I took up my usual place at the start: at the back. Despite running ~11 min miles, the bulk of the field disappeared into the distance, and the other back markers passed me when I took my first walk-food break 30 minutes in. I'm not sure if I was ever DFL, but if I wasn't, I wasn't far off. I kept repeating the mantra '5mph is quite fast enough at this point'.

Somewhere during the first stage I teamed up with Henrik, one of the Swedish runners. I'm pretty anti-social (under-statement of the decade...) and usually prefer to run on my own. But, having spent two years living in Stockholm, I'm also a big fan of all things Swedish. Henrik was happy to go along with my 25:5 run walk routine and we chatted intermittently about various things. Including the Taby Extreme Challenge, a 100 mile race in Stockholm which we'd both run and also the very different approaches of Brits and Swedes to pacing in ultras.

It was pretty hot and even 5mph was a bit of an effort. Although I was at least (unsurprisingly) moving faster than when I'd done this bit on the T184. I was rattling through my water supplies faster than I'd have liked and was very grateful for the water station that Paul Ali had set up in Reading, ~11 miles in. Definitely preferable to topping up from the toilets at Sonning lock.

Over the next few miles we began hauling runners in. People were clearly suffering in the heat. I was desperately looking forward to getting to Henley and finding a shop to get cold water and ice-cream. However several miles before, we came across the oasis of the village shop in Shiplake. I bought a Calippo and ran on with it in my hand until it was warmed up enough to eat/drink. It was so good I got another just before CP1 at Hurley. The field was pretty bunched up at this point and there were quite a few people at the CP. I restocked my rucksack with food from my drop-bag, grabbed some fruit from the CP and was off again pretty quickly.


Stage 2: Hurley to Chertsey (55 miles)

The next stage was again familiar from T184 and also the 2013 Thames Path 100 (the flood year when it got rerouted onto an out and back route). I had an unscheduled walk break through Marlow when I caught up with Javed (who was on his 2nd loop of the course...) and we shared Spine Race war stories. After passing the scene of one of my multiple failed naps at T184 (the porch of the church at Cookham) I detoured to a garage to buy more water. I had some left from the CP, but it tasted funny. In retrospect this seems a bit princessy, later on in the race I'd be happy with anything vaguely wet. At Eton I stopped and bought more water. Other people were buying food, but my stomach wasn't up for anything more substantial than the snacks I was carrying.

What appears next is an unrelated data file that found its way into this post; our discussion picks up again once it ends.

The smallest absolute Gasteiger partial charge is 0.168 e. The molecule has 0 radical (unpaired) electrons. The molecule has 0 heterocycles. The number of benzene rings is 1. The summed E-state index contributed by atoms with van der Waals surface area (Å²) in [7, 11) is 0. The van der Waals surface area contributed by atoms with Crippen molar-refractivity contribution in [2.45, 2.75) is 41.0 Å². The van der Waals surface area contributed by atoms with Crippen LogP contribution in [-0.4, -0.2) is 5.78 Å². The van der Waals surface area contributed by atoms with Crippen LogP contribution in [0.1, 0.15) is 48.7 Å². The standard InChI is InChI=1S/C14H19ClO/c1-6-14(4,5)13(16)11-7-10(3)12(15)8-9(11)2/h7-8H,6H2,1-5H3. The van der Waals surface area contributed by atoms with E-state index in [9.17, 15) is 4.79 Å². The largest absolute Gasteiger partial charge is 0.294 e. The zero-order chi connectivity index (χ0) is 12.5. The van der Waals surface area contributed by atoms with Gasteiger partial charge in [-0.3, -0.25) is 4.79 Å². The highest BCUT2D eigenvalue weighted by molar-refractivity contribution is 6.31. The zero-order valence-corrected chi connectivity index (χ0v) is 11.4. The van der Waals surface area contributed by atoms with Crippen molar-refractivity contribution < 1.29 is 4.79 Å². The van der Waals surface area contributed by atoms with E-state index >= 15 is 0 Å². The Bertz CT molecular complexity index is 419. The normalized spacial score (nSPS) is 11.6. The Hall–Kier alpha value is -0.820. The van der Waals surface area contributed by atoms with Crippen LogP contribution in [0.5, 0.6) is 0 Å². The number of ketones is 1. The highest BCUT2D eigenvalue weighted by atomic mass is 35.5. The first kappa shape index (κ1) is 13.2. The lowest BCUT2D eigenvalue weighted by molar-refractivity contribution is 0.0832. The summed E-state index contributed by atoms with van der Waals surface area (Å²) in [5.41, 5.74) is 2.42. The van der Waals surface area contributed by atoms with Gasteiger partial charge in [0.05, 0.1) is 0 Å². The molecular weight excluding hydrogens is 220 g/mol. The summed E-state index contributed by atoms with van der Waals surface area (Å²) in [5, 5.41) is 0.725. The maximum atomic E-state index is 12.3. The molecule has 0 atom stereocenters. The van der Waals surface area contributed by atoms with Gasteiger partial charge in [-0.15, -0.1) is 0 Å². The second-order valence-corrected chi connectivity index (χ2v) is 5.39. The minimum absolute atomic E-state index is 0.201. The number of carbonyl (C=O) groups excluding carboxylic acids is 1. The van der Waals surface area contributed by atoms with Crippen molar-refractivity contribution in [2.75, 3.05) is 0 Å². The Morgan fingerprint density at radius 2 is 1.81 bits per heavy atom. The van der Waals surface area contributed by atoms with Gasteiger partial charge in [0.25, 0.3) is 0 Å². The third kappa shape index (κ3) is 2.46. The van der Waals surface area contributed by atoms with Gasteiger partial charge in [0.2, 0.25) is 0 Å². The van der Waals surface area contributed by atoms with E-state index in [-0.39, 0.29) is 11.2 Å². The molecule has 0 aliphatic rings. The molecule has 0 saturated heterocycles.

On the run in to Windsor I went back-and-forth with various people, and moved forward a bit through the field. Some people seemed to be walking more than me, but walking much faster than I can. From Windsor to CP2 at Chertsey I was on my own, arriving there just as it got dark at ~10pm. There were a handful of fast-looking blokes there and I had a bit of a 'wowh' moment. What was I doing up with them? Had I gone out too fast?



Stage 3: Chertsey to Yiewsley (82 miles)

I'd been planning to keep up a 25:5 run-walk routine for as long as it felt comfortable, hopefully 70 or 80 miles. But given the hot day, and my worry that I'd gone out too fast, I decided to switch down to 10:5. Over the next few miles I first caught up with Spenser (who'd passed through CP2 while I was there) and then Marcus. We chatted about how we were surprised to be so far up the field, and he broke the news that we were in 7th and 8th place. Wtf!? We went back-and-forth a couple of times as I switched between running and walking, and eventually I pulled away.

I was trying to keep at least one full bottle of water at all times, but during the night was struggling to find taps to fill up from. In desperation I filled up from a pipe provided for canal boats owners to clean stuff with. It wasn't 100% clear what the stuff was (washing up? toilets??) and even though I replaced the water soon after I got a bit paranoid that I'd contaminated my bottle with sewage.